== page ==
Like so many other things, it all began with The Beatles. The style that came to be known variously as baroque pop, orchestral pop, chamber pop, etc. can basically be traced back to 1966, when The Beatles started crafting their own brand of art songs with classically styled string arrangements, like Eleanor Rigby, right around the same time their American rivals The Beach Boys were getting orchestral themselves on Pet Sounds. Soon the world was awash in pop/rock combos with big ideas” tinkling harpsichords, tugging cello lines, and tart violin phrases were placed atop ˜60s pop songs like frosted flowers adorning a wedding cake. While the style would forever after be associated with the ˜60s, baroque pop never really stopped influencing subsequent generations of bands, from ˜80s acts like The Three O’Clock and XTC alter ego The Dukes of Stratosphear to the Elephant 6 collective of the ˜90s (Olivia Tremor Control, Of Montreal, et al), and beyond.
But while the sound may have started in the busy brains of Brian Wilson and Paul McCartney, baroque pop’s standard-bearers, the artists who truly came to epitomize the style, were The Zombies and The Left Banke. For British Invasion heroes The Zombies, their 1968 swan song, Odessey and Oracle [sic]”recorded in ’67”was a high-water mark both in the advancement of orchestral pop and the oeuvre of the group itself. On the other side of the Atlantic, young New York band The Left Banke was already at work on its second album of baroque-pop gems by the time Odessey was released. Their ’67 debut had included such heart-stoppingly gorgeous hits as Walk Away Renee and Pretty Ballerina, and even after boy-genius keyboardist Mike Brown departed, they soldiered on with 1968’s outstanding The Left Banke Too. But by the time 1969 rolled around, both bands were basically done, and only the aforementioned masterpieces were left to influence budding chamber-pop disciples.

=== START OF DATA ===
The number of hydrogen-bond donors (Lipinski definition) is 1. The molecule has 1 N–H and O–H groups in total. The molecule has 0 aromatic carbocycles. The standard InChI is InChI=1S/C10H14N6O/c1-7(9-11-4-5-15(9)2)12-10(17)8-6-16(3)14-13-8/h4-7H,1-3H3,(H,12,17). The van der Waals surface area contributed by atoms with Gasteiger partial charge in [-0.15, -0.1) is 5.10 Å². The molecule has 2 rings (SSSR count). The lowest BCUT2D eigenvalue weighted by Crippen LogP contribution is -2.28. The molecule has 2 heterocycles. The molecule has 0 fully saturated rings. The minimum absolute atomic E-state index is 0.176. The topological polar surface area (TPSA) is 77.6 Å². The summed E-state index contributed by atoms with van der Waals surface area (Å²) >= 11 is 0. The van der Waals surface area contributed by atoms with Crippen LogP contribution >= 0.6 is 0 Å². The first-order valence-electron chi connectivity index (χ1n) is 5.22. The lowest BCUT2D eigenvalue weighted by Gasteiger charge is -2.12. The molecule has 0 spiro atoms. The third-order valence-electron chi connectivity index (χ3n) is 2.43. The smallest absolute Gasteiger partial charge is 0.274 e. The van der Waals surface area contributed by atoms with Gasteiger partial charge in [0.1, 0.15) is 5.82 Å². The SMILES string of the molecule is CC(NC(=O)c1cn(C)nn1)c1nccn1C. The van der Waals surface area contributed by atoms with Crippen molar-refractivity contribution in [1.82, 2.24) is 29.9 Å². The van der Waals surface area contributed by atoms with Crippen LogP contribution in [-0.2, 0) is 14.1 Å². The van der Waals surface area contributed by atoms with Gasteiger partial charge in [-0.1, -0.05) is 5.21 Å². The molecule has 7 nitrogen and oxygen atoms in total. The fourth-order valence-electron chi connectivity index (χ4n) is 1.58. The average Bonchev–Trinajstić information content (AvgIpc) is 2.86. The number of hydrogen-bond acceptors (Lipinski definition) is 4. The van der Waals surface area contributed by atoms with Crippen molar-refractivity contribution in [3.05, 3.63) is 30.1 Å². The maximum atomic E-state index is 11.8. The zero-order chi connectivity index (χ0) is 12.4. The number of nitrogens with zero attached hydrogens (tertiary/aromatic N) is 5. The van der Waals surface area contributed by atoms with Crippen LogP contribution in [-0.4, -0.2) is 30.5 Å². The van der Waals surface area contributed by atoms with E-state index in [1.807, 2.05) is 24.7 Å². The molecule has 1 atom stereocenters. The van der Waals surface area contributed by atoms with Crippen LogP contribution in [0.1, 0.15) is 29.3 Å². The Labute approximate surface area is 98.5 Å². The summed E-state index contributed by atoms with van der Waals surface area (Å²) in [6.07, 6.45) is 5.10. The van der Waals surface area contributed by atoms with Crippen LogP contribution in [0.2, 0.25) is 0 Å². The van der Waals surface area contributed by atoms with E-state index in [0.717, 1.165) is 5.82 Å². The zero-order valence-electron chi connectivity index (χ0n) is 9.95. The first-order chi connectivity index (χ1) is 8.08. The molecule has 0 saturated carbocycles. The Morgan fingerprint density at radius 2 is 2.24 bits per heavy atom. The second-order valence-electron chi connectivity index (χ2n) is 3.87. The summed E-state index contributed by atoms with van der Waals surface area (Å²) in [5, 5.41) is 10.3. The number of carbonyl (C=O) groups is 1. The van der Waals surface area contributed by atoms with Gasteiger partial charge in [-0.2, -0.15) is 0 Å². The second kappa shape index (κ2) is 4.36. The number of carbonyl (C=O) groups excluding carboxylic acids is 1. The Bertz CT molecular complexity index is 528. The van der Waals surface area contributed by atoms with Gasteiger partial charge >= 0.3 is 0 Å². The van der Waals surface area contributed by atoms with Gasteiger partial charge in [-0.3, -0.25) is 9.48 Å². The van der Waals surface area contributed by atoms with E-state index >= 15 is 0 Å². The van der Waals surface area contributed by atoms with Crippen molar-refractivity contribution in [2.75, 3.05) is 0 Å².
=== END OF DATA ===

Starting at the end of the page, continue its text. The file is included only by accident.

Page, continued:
Marie Hines is a purveyor of rosy piano melodies, a feminine counterpoint to songwriter Adam Young of Owl City. Both write songs steeped in hope and whimsy, viewing the world around them with a mix of wide-eyed wonder and sensitivity. Hines, however, steers her songs into chamber pop territory, mixing piano with violin, cello, guitar and drums. Worth The Fight is an orchestra of optimism, where Hines promises the listener that there are Bigger pictures to paint / More horizons to chase. In Wrapped Up In Love she switches gears for a sweet shuffle somewhere between Sara Bareilles and Natasha Bedingfield. Like Young, Hines also has a song called Fireflies. Hers blends the high twinkle of piano with the low croon of cello for a swooning, moonlit melody. Hines has plenty of horizons left to chase, and they’re sure to be just as lovely. Stick around for the joy ride.